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1. Enjoy the summer
The Firm has invested a lot of time and effort into identifying the best candidates for internships. Along with returning BAs, the summer internship program is the primary source for full-time hires. Therefore, Summer Associates (SA) and Summer Business Analysts (SBA) receive internship offers because the Firm is fairly certain they will make good full-time consultants. As a result, at least in the US, the summer internship program is as much about recruiting and "cultivating" SAs and SBAs for full-time recruiting as much as it is about evaluating their performance.
Don't get me wrong - it's still possible for SA/SBAs to not get a full-time offer. Sometimes it's just apparent that there isn't a great fit between the intern and the Firm or consulting in general. Other times, SAs/SBAs exhibit such poor judgement, professionalism, or performance that they're not asked to return. But those cases are rare. In all of the SA/SBA classes I've been a part of or helped recruit, fewer than 10% do not get an offer to return.
That means as long as you don't drop the ball frequently and/or in a egregious way, you're likely to get an offer to return. So, mind your Ps and Qs, but know that you don't have to stress out about locking down your offer to return and try to enjoy the summer. Because the Firm wants interns to return, summers are usually filled with fun, social weekend events, including the annual North American SA/SBA Conference where all the interns from across the continent are brought together to a resort environment for a weekend of fun. Past SA/SBC Conference activities have included scuba diving, golf, horseback riding, surfing, and sailing.
2. Interview the Firm
The summer gives the Firm 10 weeks to assess interns - it's a far better litmus test of a person's ability to succeed at McKinsey than a handful of one-hour interviews. The same applies in reverse - the summer is a much better way for interns to assess the Firm. SAs/SBAs will learn far more about whether or not they like McKinsey over the course of the summer than they can through coffee chats, research, and interviews.
It's important that interns be honest with themselves over the summer. Consulting jobs at McKinsey are prestigious, pay well, and can boost a resume, so it can be tempting to accept a full-time despite signs that it's not the best fit. Some critical questions for interns to ask themselves over course of the the summer are:
- Do I like Consulting?
- Do I like the culture of the Firm?
- Do I like my colleagues? My engagement teams? My SA/SBA class?
- Do I like the people in my location? Is the size of the office right for me? Am I excited to work with the Partners?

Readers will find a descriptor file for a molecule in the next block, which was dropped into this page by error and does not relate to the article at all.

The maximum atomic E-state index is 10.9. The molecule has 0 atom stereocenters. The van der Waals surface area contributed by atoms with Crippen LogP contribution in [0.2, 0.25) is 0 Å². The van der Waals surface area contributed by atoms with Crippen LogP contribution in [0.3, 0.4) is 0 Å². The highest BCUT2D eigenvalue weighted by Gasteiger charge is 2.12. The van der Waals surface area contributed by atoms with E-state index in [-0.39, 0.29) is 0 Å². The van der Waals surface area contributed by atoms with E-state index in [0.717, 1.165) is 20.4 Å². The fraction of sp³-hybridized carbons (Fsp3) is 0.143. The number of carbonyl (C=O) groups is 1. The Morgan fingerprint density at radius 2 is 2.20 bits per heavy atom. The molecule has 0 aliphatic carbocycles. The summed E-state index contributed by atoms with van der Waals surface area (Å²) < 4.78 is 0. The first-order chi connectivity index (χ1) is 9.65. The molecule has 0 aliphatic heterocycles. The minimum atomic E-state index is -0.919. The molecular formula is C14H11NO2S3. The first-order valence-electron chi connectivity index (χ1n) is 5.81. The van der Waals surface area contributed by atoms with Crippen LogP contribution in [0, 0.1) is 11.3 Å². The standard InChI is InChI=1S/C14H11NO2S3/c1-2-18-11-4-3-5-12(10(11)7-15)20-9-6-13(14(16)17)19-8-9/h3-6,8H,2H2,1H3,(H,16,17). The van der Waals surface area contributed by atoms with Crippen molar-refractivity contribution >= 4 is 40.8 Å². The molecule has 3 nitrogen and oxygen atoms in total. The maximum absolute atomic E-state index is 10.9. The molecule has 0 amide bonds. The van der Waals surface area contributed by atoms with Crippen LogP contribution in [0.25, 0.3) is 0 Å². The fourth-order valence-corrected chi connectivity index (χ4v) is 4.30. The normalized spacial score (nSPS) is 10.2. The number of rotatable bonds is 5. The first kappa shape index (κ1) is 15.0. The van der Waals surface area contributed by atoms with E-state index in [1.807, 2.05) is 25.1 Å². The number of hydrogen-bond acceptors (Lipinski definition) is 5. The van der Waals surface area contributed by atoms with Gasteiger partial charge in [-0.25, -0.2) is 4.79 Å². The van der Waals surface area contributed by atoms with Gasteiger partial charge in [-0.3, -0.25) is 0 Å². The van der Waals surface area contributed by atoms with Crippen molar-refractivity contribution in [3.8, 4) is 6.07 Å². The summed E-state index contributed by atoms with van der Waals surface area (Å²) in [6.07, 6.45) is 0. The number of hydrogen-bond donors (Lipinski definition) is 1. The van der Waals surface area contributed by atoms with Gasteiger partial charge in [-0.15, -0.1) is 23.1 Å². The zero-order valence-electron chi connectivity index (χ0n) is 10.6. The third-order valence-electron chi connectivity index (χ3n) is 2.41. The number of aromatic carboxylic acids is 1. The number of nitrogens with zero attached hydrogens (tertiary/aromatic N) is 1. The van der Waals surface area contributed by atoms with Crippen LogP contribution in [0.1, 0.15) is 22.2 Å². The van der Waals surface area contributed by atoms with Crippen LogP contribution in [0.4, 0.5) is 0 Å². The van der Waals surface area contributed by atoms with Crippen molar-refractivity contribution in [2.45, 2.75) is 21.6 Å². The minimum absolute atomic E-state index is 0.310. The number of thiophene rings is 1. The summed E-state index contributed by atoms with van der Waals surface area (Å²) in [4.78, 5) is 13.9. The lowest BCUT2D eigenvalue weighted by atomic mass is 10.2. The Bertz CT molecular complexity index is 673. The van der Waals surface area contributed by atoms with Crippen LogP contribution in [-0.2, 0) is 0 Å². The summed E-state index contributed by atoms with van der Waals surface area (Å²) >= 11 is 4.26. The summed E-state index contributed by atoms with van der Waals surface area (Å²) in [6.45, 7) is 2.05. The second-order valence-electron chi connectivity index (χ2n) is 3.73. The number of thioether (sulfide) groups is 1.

- Can I handle the lifestyle? The long hours? The travel? The high standards? The stress?
3. Be a sponge...and I'm not referring to taking full advantage of the open bars that seem to be at every McKinsey event, although you should also do that! I'm talking about soaking in as much knowledge as you can about how the Firm works and how to be a high-performing consultant. Even though it might not feel like it at the end of the summer, you will have learned a tremendous amount about how to be a better consultant.
When you return as a full-time consultant, you will have a huge advantage over the other full-time hires. After 10 weeks as an SA/SBA, you'll know things that your full-time classmates won't. Some examples include, how to...
- make client-ready pages
- submit R&I requests
- send pages to VGI for production
- reach advanced analytic support for help with Excel models
Also, when you return to campus after your internship, you'll be in a much better position to help you classmates understand what they're getting into as they apply for full-time consulting positions. McKinsey's returning SAs/SBAs are often the Firm's most effective recruiting resources for aspiring consultants..
4. Build a reputationOther full-time classmates aren't the only ones with heightened expectations of returning SAs/SBAs. Partners and Engagement Managers (EMs) putting teams together know that returning summers are likely to be more effective than a brand-new Associate or Business Analyst. Therefore, returning summers tend to be in high demand.
Most new consultants are unknown quantities, so there's no reason for a Partner or EM to go out of their way to staff one. But if, during your summer internship, you can do the following, the more likely you'll have people willing to go out of their way to staff and work with you.
- Establish a track record for high performance
- Build a reputation with your team and Partner(s)
- Network with other SAs/SBAs, partners, and consultants
- Gain some expertise on an industry, function, or client
5. Get to know your SA/SBA class
During the summer, the Firm will give you plenty of opportunities to interact with your SA/SBA classmates, especially those from the same office complex. Take full advantage of these chances to connect with your summer class - it seems that summer classes are able to form much more tightly knit groups than the larger full-time classes.
If you plan to return to McKinsey full-time, these people will be your support network for your first few years in the Firm. It's also likely that you'll be attending many of the same tenure-based trainings throughout your McKinsey career. You'll be experiencing many of the same things and facing the same challenges at the same time, so you'll be able to give each other a lot of advice and support. This is especially true when, as a group, you begin to face career milestones and decisions like how to manage teams and when/how to leave the Firm. To this day, some of my strongest friendships and connections are with my SA/SBA classmates.